It is ironic that biologically diverse habitats are usually rather poor in nutrients. Coral reefs are one of them. Crystal clear waters of the tropical seas is a “clear” indication of nutrient poor environment. Because nutrients in the water column are scarce microscopic plants and animals (planktons) that form the basis of food webs cannot maintain high numbers and the water column remains clear. Dissolved organic carbon is a nutrient that is inedible for most organisms living in a reef.
Evolutionarily, sponges are considered to be the oldest and most ancestral surviving species of the multicellular animal lineage going back to more than 750 million years ago. They are notorious filter feeders. They have an extraordinary capacity to filter dissolved nutrients through a specialized group of cells called choanocyte. Encrusting sponge tissues are made of choanocytes forming canals that converge at the openings called oscula where filtered water is discharged like a chimney.
A species of Star Encrusting Sponge Halisarca caerulea grows in the deep dark cavities beneath reefs, and 90% of their diet is composed of dissolved organic carbon. The sponge must filter vast amounts of organic carbon in order to survive in the nutrient poor environment it lives. Every day these sponges consume half of their own weight in organic compounds, yet they hardly ever grow. Jasper De Goeij and his study group started studying these sponges in Dutch Antilles. Sponges collected from reefs were placed in small chambers and were exposed to 5-bromo-2′-deoxyuridine (BrdU). The BrdU is incorporated into the DNA of dividing cells if they take up carbon and grow. However the chemical label was nowhere to be found. Cells were very quick to divide (in less than 4.5 h) yet no carbon was stored.
It turned out that choanocytes were shedding at a very high rate. Tiny piles of brown material could be seen next to the sponges growing in enclosures every morning. The sponges were shedding the newly divided cells providing reef residents food to consume. In this way, a significant resource found diluted in water column is concentrated for utilization of higher trophic levels such as reef fish.
Major groups of reef sessile animals, such as polychaetes (tube worms), bivalves and gastropods, barnacles, sponges, tunicates and corals can filter and accumulate particles from the surrounding water column. Sponges have a much greater role in reef ecosystems than previously known. They are especially efficient in converting much finer dissolved organic carbon into edible particles, providing an important food source for other organisms.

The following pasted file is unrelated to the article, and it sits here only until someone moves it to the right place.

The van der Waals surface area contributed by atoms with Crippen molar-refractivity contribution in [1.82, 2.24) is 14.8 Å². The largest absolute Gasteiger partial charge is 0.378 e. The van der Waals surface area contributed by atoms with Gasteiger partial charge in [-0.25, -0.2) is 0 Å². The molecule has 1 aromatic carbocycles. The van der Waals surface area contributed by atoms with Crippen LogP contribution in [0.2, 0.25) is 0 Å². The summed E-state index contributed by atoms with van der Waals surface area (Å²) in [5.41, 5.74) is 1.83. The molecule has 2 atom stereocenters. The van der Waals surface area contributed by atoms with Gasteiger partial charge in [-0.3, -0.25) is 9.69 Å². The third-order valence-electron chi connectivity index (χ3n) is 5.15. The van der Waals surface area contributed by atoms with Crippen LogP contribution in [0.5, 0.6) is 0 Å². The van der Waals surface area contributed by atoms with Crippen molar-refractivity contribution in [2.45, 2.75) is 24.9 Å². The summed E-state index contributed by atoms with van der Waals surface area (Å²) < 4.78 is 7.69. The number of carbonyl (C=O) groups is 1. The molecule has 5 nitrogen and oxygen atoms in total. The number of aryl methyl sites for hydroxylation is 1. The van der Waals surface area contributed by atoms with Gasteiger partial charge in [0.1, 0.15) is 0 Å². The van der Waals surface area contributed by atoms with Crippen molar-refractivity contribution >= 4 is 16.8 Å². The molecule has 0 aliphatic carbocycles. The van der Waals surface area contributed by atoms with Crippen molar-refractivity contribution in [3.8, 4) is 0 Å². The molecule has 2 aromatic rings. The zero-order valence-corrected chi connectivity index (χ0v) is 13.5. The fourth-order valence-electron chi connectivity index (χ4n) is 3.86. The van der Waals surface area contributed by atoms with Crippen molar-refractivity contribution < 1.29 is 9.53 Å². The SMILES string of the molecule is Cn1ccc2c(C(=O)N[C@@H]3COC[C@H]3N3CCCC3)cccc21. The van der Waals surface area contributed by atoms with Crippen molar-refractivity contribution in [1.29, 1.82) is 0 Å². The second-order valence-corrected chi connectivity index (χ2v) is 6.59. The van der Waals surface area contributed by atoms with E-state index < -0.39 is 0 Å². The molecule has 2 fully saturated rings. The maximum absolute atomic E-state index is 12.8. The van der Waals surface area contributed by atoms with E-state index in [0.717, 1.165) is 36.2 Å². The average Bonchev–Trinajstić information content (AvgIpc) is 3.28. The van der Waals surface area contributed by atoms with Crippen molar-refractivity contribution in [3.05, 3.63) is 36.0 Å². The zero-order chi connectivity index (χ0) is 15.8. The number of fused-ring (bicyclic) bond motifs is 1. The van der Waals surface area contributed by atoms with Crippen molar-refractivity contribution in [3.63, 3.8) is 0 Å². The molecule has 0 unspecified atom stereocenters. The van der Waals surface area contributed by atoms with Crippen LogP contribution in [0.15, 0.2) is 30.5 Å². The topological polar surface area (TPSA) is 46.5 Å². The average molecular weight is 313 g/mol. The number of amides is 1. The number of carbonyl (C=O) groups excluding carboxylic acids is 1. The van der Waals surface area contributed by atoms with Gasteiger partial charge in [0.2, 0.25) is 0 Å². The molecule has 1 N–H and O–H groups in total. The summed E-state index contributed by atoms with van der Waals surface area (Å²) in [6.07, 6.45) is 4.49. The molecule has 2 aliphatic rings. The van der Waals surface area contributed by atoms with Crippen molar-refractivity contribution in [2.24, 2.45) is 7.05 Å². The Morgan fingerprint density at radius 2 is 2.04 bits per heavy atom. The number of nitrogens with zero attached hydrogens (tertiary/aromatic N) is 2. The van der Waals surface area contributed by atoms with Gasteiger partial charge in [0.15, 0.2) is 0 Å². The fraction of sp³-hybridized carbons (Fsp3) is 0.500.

In terrestrial environments our understanding of biomass production is rather dominated by primary producers like plants. We do not have an analogous organism that function by filter-feeding like the sponge. Instead we have super-organisms like ant colonies collecting and concentrating large amounts of nutrients into point sources. For instance, take the fungus gardens grown by the leaf cutter ants. Leaves widely available but largely inedible are collected throughout the forest column and fed to the subterranean fungus. Fungus metabolizes the leaf material and produce fruiting bodies which ants feed on. The sponge and the fungus consume vast amounts of carbon but don’t grow. Instead feed others.
Knowledge of sponge biology and ecology has direct effect on management of aquatic ecosystems. When designing artificial reefs special effort should be made to create habitats suitable for their proliferation. Vertical hard structures can create upwelling water movement carrying dissolved nutrients. Algae have hardtime growing on vertical surfaces simply because of the diminished angle of light driving photosythesis. Plant life therefore are limited to flat sunny surfaces on reefs. Sponges turn non-productive surfaces into an extra source expanding the base of food chain.
This documentary was recorded by Mert Gökalp in Curacao last September 2012. It was aired on Netherlands’ TV broadcaster NTR-HET KLOKHUIS in 31st of October same year. Gökalp is also the author of an underwater field guide book covering species found along Turkish coast.